PMBCL is radiosensitive and frequently limited to the mediastinum. The mediastinum is also the most frequent site of relapse so RT has been routinely applied. Although being insufficient therapy for patients with high risk disease, RT may be an effective local treatment in limited-stage disease. Despite the long follow-up of published studies, very few have reported on toxicity. Zinzani et al evaluated safety and tolerability of a cohort of 74 patients in which 70% received RT and adverse events were predominantly hematological (neutropenia and thrombocytopenia). In our cohort, we observed eight cases of toxicity, but only three (pulmonary disease and hypothyroidism) are most likely secondary to RT. Brusamolino et al. monitored late events and causes of death over 15 years in a cohort of patients with HL treated with a combined modality (chemo and radiation therapy). The risk of cardiovascular events, pulmonary toxicity and secondary neoplasia at 12 years was 14%, 8% and 8%, respectively, with a median latent time of 67 months, 76 weeks and 45 months [21]. Although data on PMBCL is still limited, complications of mediastinal RT cannot be underestimated.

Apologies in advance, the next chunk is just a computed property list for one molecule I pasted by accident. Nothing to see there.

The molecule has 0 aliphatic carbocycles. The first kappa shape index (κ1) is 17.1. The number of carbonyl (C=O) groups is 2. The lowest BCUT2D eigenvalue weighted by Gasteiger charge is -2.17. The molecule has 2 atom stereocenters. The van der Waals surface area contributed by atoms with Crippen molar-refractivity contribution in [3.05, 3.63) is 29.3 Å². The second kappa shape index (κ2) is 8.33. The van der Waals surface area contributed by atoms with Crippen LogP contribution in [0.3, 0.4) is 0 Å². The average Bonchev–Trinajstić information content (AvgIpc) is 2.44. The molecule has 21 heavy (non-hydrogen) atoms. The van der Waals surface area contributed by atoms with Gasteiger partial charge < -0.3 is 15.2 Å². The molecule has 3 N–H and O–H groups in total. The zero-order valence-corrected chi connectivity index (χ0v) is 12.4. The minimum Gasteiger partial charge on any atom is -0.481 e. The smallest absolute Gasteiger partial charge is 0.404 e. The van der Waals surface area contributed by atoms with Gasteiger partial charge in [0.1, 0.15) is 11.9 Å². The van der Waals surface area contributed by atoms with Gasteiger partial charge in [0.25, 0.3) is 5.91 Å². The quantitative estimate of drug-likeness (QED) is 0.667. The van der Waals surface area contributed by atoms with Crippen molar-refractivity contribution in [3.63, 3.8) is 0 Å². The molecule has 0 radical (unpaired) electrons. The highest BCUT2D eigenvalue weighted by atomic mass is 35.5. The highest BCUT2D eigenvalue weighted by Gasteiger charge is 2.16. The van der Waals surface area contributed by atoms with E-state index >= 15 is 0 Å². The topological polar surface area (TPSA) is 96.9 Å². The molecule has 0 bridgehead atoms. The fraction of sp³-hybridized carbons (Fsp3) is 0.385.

The management of residual mediastinal masses post-chemotherapy is also controversial due to the prominent fibrotic component of PMBCL. The performance of PET scan in detecting viable tumor after rituximab-based combination chemotherapy and its prognostic value in patients planned for consolidation RT was recently assessed. A negative test was associated with a 99% negative predictive value and consequently excellent outcomes. However, the positive predictive value was poor (ranging from 18 to 32% for different cut-off values) [22]. To minimize its false positive rate, PET scans are recommended to be performed at least 3 weeks (preferably 6 to 8 weeks) after the last cycle of chemotherapy [11]. An ongoing phase III study from International Extranodal Lymphoma Study Group (IELSG) is aimed to evaluate whether consolidation RT should be individualized based on PET features (IELSG-37 trial, NCT01599559). This trial is expected to be complete in 2015 and, until IELSG publishes their final results, RT should be considered in all patients regardless of PET scan.